By: Emlyn Koster “… Will history show that the Covid-19 pandemic stimulated the museum sector to take steps toward a resilient future? In 2009 Marjorie Schwarzer recalled in Museum News: “When the funds began to flow again, museums quickly forgot the shock of the Depression as well as their moments of innovation on behalf of the public… An opportunity to be societal role models for the wisest possible use of resources and talent was lost”. In 2012 when interviewed for an AAM Annual Meeting keynote address, Neil deGrasse Tyson predicted: “If in 2050 we were delivering the same messages, either we’ve failed at affecting change in society and still needed to give those messages, or we just got left behind and we were no longer on the frontier of what mattered in society”. ‘Making Museums Matter’ in 2002 by Stephen Weil, a scholar emeritus at the Smithsonian, arguably continues to be the sector’s most thought-provoking book. ‘Beyond Management’, his last article in 2006 which was published by ICOM, emphasized the awkward fact that museums lack a standard for gauging their relative worthiness. They still do. At the core of the museum sector’s value lies the often used, but seldom defined, concept of relevance. With synonyms and antonyms that include pertinent and unconnected, respectively, it means being consequential to one or more specific matters at hand. In his 1992 book ‘Visionary Leadership: Creating a Compelling Sense of Direction for Your Organization’, Burt Nanus cited a 1980 book about the genius of the composer Bach, the artist Escher and the logician Gödel. One way to imagine a more successful future is to synthesize new concepts by taking old ones and assembling them in new ways. In a 2006 AAM Museum News article, I opined that relevance involves topical content such as the divergence of society into rich and poor, the rise and fall of superpowers, the winning and losing of wars, and humanity’s disruption of the natural world. My recent article in AAM’s Exhibition journal elaborated on the paradigm shift that is needed to illuminate the Earth System with a holistic past-present-future mindset. Each crisis confronting the world is named to enable public communication as it unfolds and for historical reference. When news breaks about catastrophes such as Delta, Dixie and Ida, most people soon grasp their what, why and how details. Yet for too long, progress of the museum sector—borne of a purpose to be reflective and inspirational resources―has been impeded by numerous perceptual disconnects. Homo sapiens are but one species among the millions of others who share Planet Earth. Nature and culture are interconnected. Environmental health and human health are interdependent. Academia and curatorship suffer from hyper-specialization. The different types of museums ought to blur their boundaries. Diversifying staff is only an advantage if this measure is surrounded by collateral big-picture actions. Timidity is the enemy of what is needed. The nice versus necessary debate is passé. With this chapter of history besieged by a mutating pandemic, systemic racism, authoritarian regimes, and climate change with extreme weather, a profound introspection across the museum sector should be underway. While COVID-19 instantly resulted in major operational adjustments, airing of the hefty implications for each institution’s values, visions, missions, and strategies remains inadequate. What was already a busy agenda of apt topics for museums abruptly magnified into a vital focus if they are to be meaningful in today’s troubled world. The profound challenge before the museum sector is to seize this jolting period of environmental and societal changes as a launchpad for directional improvements and not just for operational adjustments. History tells us, however, that inertia tends to be a more powerful influence than courage. As a geologist, museologist and humanist focused on the Anthropocene, my view of what urgently faces the museum sector is a wake-up call to become an integral player in the ecosystem of what matters locally and globally. Well-marketed meaningful experiences require deep directional thought with new stakeholders, including those who are rising up to publicly object to the status quo. In particular, it is my hope that this surfaces as a commitment to integrate the philosophies and priorities of associations and institutions. Well-informed, visionary, and effective leadership has never been more critical ...”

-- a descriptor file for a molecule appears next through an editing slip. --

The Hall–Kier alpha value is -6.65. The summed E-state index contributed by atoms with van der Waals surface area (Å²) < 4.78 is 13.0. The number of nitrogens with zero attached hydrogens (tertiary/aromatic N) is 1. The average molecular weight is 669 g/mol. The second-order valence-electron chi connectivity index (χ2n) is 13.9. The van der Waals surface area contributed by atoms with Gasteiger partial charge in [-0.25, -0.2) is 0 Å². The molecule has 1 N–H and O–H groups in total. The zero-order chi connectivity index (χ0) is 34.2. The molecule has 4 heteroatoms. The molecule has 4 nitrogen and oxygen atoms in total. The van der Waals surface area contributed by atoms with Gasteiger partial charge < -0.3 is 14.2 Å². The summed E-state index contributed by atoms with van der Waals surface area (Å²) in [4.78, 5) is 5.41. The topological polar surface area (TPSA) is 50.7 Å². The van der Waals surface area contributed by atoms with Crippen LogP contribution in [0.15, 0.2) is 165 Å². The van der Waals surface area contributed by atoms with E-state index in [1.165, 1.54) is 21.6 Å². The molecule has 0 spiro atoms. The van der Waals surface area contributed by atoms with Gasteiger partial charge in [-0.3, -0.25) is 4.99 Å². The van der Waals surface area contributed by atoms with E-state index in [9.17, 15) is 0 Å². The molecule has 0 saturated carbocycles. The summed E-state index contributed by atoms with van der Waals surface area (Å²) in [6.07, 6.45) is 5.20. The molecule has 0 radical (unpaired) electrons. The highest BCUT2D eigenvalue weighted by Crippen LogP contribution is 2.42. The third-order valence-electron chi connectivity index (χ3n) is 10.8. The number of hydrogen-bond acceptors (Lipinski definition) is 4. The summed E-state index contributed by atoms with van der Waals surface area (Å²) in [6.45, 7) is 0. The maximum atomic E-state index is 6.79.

Turning Rhetoric into Reality in Practice